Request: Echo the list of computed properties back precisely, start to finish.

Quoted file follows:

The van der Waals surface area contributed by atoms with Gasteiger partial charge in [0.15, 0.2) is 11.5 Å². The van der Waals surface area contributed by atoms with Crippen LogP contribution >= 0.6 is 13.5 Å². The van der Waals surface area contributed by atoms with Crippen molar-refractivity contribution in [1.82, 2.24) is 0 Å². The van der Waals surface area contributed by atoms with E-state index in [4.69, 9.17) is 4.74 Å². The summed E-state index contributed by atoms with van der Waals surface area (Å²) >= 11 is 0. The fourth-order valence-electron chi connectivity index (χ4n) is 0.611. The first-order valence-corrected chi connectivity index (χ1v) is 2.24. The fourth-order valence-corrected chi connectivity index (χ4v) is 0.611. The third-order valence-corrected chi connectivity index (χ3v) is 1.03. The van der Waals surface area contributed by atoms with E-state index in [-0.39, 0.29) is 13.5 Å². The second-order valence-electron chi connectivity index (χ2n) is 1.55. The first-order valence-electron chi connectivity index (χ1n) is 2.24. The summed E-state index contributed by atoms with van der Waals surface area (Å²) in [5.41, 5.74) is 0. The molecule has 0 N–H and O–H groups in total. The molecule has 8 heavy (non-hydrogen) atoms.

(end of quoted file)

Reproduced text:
The van der Waals surface area contributed by atoms with Gasteiger partial charge in [0.15, 0.2) is 11.5 Å². The van der Waals surface area contributed by atoms with Crippen LogP contribution >= 0.6 is 13.5 Å². The van der Waals surface area contributed by atoms with Crippen molar-refractivity contribution in [1.82, 2.24) is 0 Å². The van der Waals surface area contributed by atoms with E-state index in [4.69, 9.17) is 4.74 Å². The summed E-state index contributed by atoms with van der Waals surface area (Å²) >= 11 is 0. The fourth-order valence-electron chi connectivity index (χ4n) is 0.611. The first-order valence-corrected chi connectivity index (χ1v) is 2.24. The fourth-order valence-corrected chi connectivity index (χ4v) is 0.611. The third-order valence-corrected chi connectivity index (χ3v) is 1.03. The van der Waals surface area contributed by atoms with E-state index in [-0.39, 0.29) is 13.5 Å². The second-order valence-electron chi connectivity index (χ2n) is 1.55. The first-order valence-electron chi connectivity index (χ1n) is 2.24. The summed E-state index contributed by atoms with van der Waals surface area (Å²) in [5.41, 5.74) is 0. The molecule has 0 N–H and O–H groups in total. The molecule has 8 heavy (non-hydrogen) atoms.